He made his way with Connie, Charlie and Julie and enjoyed Robbie’s party the best he could. He even had a beer or two. I think my son will always remember his 11th Birthday party. My pops was a guy who would tell you just how things are. He shot straight from the hip and I respected him for that. Since I was born so much later than my siblings, I can only address how he took care of me when I was young. He was firm and strict, but that was for my benefit. I learned early on that it was better to just come out and tell the truth and accept the consequences. One day, I was horsing around on my bike and I got hit by a car. I managed to walk away with a cracked skull and a few abrasions, but my tale of falling off my bike was soon undone. A few days later when he asked me what happened, and I told him of the fall I had taken, he sarcastically told me how one of the neighbors was asking him if I was alright because she saw me get hit by a car. I was caught and I felt terrible- He told me he was not mad at me but disappointed that I did not tell him the truth. He wanted the best for me and was always looking out for my safety. Needless to say, from then on sometimes the truth was much stranger than fiction.
I have a lifetime of memories with my dad— each one more precious than the next. But, I think the one that has imprinted so deep on my soul is our trip to the Grand Canyon. I planned to go years before we actually went, but things just never fell into place. But, My daughter made it to the Junior Olympics in Tumbling in California— and it was on the way— so off we went. He was tired and hurting so bad, but I think he knew that time was short, so we made the trip. I will never forget the moment we came to the rim of the canyon. He told me to bring the kids to the trail because he was not feeling up to the short
walk, but after he saw how we were just gazing over the side of that majestic beast, I think he knew that might be the only opportunity to see that with his family. So, out he came, and there we stood on the edge of the most majestic sight my eyes have ever seen. We just stood there in that misty sunset not a word being said. I don’t think such words have been uttered to describe a sight such as that.
I promised dad that I would never turn my back on my beliefs that he instilled in me from the moment I was born. I will never quit nor will I back down from something I truly believe in. He never quit—– so quitting is not an option. I hope that one day I will be able to be considered to be cut from that steel which gleamed so brightly in my eyes. I am so glad that TV was broken on that fateful night so many years ago, and I think he was too. I hope he is smiling down on me at this very moment.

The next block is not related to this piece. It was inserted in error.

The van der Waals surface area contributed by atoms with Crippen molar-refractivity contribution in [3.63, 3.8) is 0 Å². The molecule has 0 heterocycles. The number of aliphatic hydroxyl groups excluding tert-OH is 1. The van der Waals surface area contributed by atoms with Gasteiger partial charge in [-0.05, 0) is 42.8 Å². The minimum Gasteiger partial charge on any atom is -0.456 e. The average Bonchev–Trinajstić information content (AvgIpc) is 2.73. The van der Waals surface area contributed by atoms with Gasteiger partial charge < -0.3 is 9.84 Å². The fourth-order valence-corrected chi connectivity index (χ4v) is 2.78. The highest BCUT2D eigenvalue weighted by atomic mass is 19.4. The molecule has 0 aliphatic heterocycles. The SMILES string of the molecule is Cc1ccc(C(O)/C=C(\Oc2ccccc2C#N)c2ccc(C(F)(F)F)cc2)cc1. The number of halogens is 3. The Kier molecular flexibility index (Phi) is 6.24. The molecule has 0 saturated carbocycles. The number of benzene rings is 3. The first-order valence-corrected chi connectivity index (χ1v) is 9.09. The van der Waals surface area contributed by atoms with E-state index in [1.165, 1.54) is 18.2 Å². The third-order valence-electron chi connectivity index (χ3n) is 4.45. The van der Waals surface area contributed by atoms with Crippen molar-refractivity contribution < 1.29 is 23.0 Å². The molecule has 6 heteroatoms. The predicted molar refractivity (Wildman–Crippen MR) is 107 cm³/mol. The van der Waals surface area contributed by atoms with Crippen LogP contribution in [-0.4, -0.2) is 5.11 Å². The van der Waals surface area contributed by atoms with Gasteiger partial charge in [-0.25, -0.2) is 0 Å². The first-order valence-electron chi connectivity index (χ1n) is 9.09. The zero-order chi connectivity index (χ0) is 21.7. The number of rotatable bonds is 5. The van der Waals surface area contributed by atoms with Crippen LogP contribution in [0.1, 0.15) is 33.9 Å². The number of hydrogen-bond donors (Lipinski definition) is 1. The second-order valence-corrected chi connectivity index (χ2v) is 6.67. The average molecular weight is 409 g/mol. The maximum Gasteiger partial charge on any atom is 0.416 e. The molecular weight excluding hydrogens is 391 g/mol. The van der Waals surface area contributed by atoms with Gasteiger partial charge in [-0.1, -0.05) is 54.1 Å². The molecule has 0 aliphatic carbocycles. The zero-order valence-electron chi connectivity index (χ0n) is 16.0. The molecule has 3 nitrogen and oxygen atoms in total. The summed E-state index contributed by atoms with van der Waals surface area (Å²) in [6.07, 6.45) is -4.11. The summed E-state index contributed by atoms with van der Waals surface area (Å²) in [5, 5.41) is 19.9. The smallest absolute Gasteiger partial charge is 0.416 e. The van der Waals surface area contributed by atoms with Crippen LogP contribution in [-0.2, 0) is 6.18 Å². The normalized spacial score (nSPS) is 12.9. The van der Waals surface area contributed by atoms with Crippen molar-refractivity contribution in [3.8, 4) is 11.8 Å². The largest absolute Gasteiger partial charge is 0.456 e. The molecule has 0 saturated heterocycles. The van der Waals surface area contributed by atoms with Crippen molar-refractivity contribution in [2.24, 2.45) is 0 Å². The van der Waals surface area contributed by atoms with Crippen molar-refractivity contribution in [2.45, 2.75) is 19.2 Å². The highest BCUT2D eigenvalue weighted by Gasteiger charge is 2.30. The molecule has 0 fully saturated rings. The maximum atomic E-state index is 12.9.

I loved my father and always will. He not only gave me life, but nurtured that life along the way. I am what I am because of him. Everything that is me is because My father was so very special. I am truly blessed. Albert Einstein once said, “Our death is not an end if we can live on in our children and the younger generation. For they are us, our bodies are only wilted leaves on the tree of life.”
How can I say it better!!
I can’t nor will I try.
I have been speaking of my father from my eyes.
So, I’ll take this chance with a little spin
And direct these words toward the younger kin.
Father you have been taken from me……. but you will always be near.
I miss you so very much……. but I have nothing to fear.
Moment by moment…. as each day will surely pass
I will be able to be with you…. in my mind…. from the memories I’ve so carefully amassed.
For when those times when I need you most arrive…… as they most certainly will appear.
You WILL be with me——Because you will always be here.
Yeh, though I walk through the valley of the shadow of death, I will fear no evil— for you are with me– You are with me—– you are in my son and my daughter—– you are in my family and in my friends. I only pray that my son and daughter will see me in the same glorious light that I see you. Because of you, goodness and mercy will surely follow me all the days of my life.
My father and I shared some special moments. We sometimes just sat back after we worked and just enjoyed our time together. I would like to share the moment I promised with him with each one of you as well as my grandparents, uncles and aunts and family who have gone before. I hope this moment will remind those of you here of the times when you shared the same very moment with my dad and Your dad’s as well so many years ago.
Have I dotted all the I’s and crossed all the
T’s—– hard to say. But, one thing I know for sure is that I Love
my Father and Wish he was here.
“””How I wish you were here!!””””
Wish you were here POPs!